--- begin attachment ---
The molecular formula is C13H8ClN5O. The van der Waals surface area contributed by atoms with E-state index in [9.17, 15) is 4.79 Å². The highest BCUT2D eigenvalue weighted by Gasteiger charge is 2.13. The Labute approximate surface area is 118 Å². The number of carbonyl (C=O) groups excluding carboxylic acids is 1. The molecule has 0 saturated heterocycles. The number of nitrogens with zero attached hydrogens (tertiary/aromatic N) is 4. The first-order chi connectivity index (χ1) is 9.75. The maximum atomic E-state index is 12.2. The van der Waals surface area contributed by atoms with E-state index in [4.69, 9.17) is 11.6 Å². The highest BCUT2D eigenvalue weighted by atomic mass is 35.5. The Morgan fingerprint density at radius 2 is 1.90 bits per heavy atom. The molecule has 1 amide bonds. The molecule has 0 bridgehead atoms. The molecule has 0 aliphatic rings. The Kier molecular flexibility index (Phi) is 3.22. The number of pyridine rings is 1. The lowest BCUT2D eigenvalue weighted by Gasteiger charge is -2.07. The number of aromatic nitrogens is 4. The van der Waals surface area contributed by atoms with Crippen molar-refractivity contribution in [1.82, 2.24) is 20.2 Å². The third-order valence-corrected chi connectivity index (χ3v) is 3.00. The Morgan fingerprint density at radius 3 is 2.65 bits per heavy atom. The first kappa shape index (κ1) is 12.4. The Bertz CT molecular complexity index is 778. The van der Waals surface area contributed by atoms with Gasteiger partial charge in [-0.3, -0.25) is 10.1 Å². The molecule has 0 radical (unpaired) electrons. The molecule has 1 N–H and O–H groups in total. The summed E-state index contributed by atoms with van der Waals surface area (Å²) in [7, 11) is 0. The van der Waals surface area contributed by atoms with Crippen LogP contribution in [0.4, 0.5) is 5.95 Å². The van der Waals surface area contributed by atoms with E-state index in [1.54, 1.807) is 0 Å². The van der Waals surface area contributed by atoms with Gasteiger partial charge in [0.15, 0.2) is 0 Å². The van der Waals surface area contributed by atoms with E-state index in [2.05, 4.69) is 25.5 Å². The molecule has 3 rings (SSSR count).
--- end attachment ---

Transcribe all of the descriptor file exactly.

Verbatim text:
The molecular formula is C13H8ClN5O. The van der Waals surface area contributed by atoms with E-state index in [9.17, 15) is 4.79 Å². The highest BCUT2D eigenvalue weighted by Gasteiger charge is 2.13. The Labute approximate surface area is 118 Å². The number of carbonyl (C=O) groups excluding carboxylic acids is 1. The molecule has 0 saturated heterocycles. The number of nitrogens with zero attached hydrogens (tertiary/aromatic N) is 4. The first-order chi connectivity index (χ1) is 9.75. The maximum atomic E-state index is 12.2. The van der Waals surface area contributed by atoms with E-state index in [4.69, 9.17) is 11.6 Å². The highest BCUT2D eigenvalue weighted by atomic mass is 35.5. The Morgan fingerprint density at radius 2 is 1.90 bits per heavy atom. The molecule has 1 amide bonds. The molecule has 0 bridgehead atoms. The molecule has 0 aliphatic rings. The Kier molecular flexibility index (Phi) is 3.22. The number of pyridine rings is 1. The lowest BCUT2D eigenvalue weighted by Gasteiger charge is -2.07. The number of aromatic nitrogens is 4. The van der Waals surface area contributed by atoms with Crippen molar-refractivity contribution in [1.82, 2.24) is 20.2 Å². The third-order valence-corrected chi connectivity index (χ3v) is 3.00. The Morgan fingerprint density at radius 3 is 2.65 bits per heavy atom. The first kappa shape index (κ1) is 12.4. The Bertz CT molecular complexity index is 778. The van der Waals surface area contributed by atoms with Gasteiger partial charge in [-0.3, -0.25) is 10.1 Å². The molecule has 0 radical (unpaired) electrons. The molecule has 1 N–H and O–H groups in total. The summed E-state index contributed by atoms with van der Waals surface area (Å²) in [7, 11) is 0. The van der Waals surface area contributed by atoms with Crippen LogP contribution in [0.4, 0.5) is 5.95 Å². The van der Waals surface area contributed by atoms with E-state index in [1.54, 1.807) is 0 Å². The van der Waals surface area contributed by atoms with Gasteiger partial charge in [0.15, 0.2) is 0 Å². The van der Waals surface area contributed by atoms with E-state index in [2.05, 4.69) is 25.5 Å². The molecule has 3 rings (SSSR count).